Triple Digits [112]

Debut solo album from one third of Injury Reserve, half of the duo By Storm

How do you effectively draw a line under a significant time period or era? When you’re known, as an artist, by the music you make as a collective, is it possible to leave that behind? Before Injury Reserve became By Storm following the sudden passing of Stepa J. Groggs, bandmates RiTchie and Parker Corey took the time to breathe. In releasing and touring the trio’s last album By The Time I Get To Phoenix, RiTchie and Corey were able to pay homage to their friend, as well as to their journey and history as a group. The unveiling of the By Storm moniker and their first material as a duo after retiring the Injury Reserve name was a way to draw a line, but it was never really about leaving anything behind. Instead, that first release, ‘Double Trio’, can be viewed as its own entity and at the same time, the rising arc of something fresh.

In a similar vein, Triple Digits [112], RiTchie’s debut solo album, is a singular and distinct record but its underlying emphasis on the exhale and on the idea of relinquishing pressure feels like part of a wider process. “What started as a personal outlet to release these mental barriers,” RiTchie said of the album, “ended up with me having some fun music I felt comfortable, then confident, and now excited to put out there in the world while me and Parker continue to work on the first By Storm record.”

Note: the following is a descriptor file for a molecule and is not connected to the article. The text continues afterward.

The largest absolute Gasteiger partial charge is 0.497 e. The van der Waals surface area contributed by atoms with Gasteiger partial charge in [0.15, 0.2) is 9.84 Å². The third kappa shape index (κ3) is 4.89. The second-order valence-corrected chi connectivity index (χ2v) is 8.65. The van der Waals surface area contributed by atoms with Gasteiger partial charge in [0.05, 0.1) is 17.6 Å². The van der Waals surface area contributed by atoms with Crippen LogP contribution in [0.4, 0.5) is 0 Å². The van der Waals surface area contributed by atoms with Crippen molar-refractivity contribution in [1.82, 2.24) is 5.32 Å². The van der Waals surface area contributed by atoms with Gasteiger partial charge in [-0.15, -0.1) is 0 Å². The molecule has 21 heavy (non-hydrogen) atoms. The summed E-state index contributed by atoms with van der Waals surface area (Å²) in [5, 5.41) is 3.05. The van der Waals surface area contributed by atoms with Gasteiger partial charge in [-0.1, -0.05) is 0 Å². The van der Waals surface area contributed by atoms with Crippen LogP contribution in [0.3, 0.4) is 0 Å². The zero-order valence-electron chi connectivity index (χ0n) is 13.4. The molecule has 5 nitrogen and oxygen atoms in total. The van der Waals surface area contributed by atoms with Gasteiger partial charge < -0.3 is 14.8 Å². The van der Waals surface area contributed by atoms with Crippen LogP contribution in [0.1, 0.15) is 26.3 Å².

From the hazy, trippy ‘Wings [Intro]’ to the slacker rock-esque ‘WYTD?!?!’, Triple Digits [112] doesn’t just run with one simple idea but embraces a sense of creative freedom in its style and foundations. The album’s first single ‘RiTchie Valens’ transports you to another cosmic plane with its repetitive, stuttering auto-tuned vocals and irreverent lyrics, while ‘Dizzy’ (which features Aminé) is suitably woozy in its instrumental backdrop and laidback, tongue-in-cheek storytelling. ‘Looping’ has a similar stream-of-consciousness to it but it leans more heavily on RiTchie’s fine poetic phrasing. And then there’s genuine soulfulness too – in the charming and flippant refrain of ‘The Thing’ featuring Quelle Chris or in the subdued lullaby and sleepy syncopations of ‘5onthe’, produced by Parker Corey.

At just over thirty mins, Triple Digits [112] offers a mere slice of the playfulness that RiTchie possesses in his lyricism and delivery. But with numerous guest features and producers (which he earnestly makes the effort to list and thank on the final track), it feels like an album with an eclecticism that was ultimately needed, from an artist we may have previously thought we had figured out.

The Quietus Digest

Sign up for our free Friday email newsletter.

Support The Quietus

Our journalism is funded by our readers. Become a subscriber today to help champion our writing, plus enjoy bonus essays, podcasts, playlists and music downloads.

Support & Subscribe Today